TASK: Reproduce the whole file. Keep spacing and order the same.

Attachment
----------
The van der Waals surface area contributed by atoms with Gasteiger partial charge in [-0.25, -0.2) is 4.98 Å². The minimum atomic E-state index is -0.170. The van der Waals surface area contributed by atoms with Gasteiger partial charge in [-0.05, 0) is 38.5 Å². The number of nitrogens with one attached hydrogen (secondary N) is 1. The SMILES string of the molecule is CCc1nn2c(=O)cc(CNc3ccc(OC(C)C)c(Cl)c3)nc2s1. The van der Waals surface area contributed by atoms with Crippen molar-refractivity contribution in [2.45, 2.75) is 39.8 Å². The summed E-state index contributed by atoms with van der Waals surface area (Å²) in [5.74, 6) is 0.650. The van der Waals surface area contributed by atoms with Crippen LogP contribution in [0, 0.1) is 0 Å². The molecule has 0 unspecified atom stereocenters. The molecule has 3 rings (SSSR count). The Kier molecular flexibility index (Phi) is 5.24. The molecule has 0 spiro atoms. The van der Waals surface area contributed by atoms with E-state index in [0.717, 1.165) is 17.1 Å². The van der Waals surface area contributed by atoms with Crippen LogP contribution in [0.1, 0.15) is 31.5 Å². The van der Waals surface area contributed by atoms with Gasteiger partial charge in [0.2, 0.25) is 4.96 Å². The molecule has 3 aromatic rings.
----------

The van der Waals surface area contributed by atoms with Gasteiger partial charge in [-0.25, -0.2) is 4.98 Å². The minimum atomic E-state index is -0.170. The van der Waals surface area contributed by atoms with Gasteiger partial charge in [-0.05, 0) is 38.5 Å². The number of nitrogens with one attached hydrogen (secondary N) is 1. The SMILES string of the molecule is CCc1nn2c(=O)cc(CNc3ccc(OC(C)C)c(Cl)c3)nc2s1. The van der Waals surface area contributed by atoms with Crippen molar-refractivity contribution in [2.45, 2.75) is 39.8 Å². The summed E-state index contributed by atoms with van der Waals surface area (Å²) in [5.74, 6) is 0.650. The van der Waals surface area contributed by atoms with Crippen LogP contribution in [0, 0.1) is 0 Å². The molecule has 0 unspecified atom stereocenters. The molecule has 3 rings (SSSR count). The Kier molecular flexibility index (Phi) is 5.24. The molecule has 0 spiro atoms. The van der Waals surface area contributed by atoms with E-state index in [0.717, 1.165) is 17.1 Å². The van der Waals surface area contributed by atoms with Crippen LogP contribution in [0.1, 0.15) is 31.5 Å². The van der Waals surface area contributed by atoms with Gasteiger partial charge in [0.2, 0.25) is 4.96 Å². The molecule has 3 aromatic rings.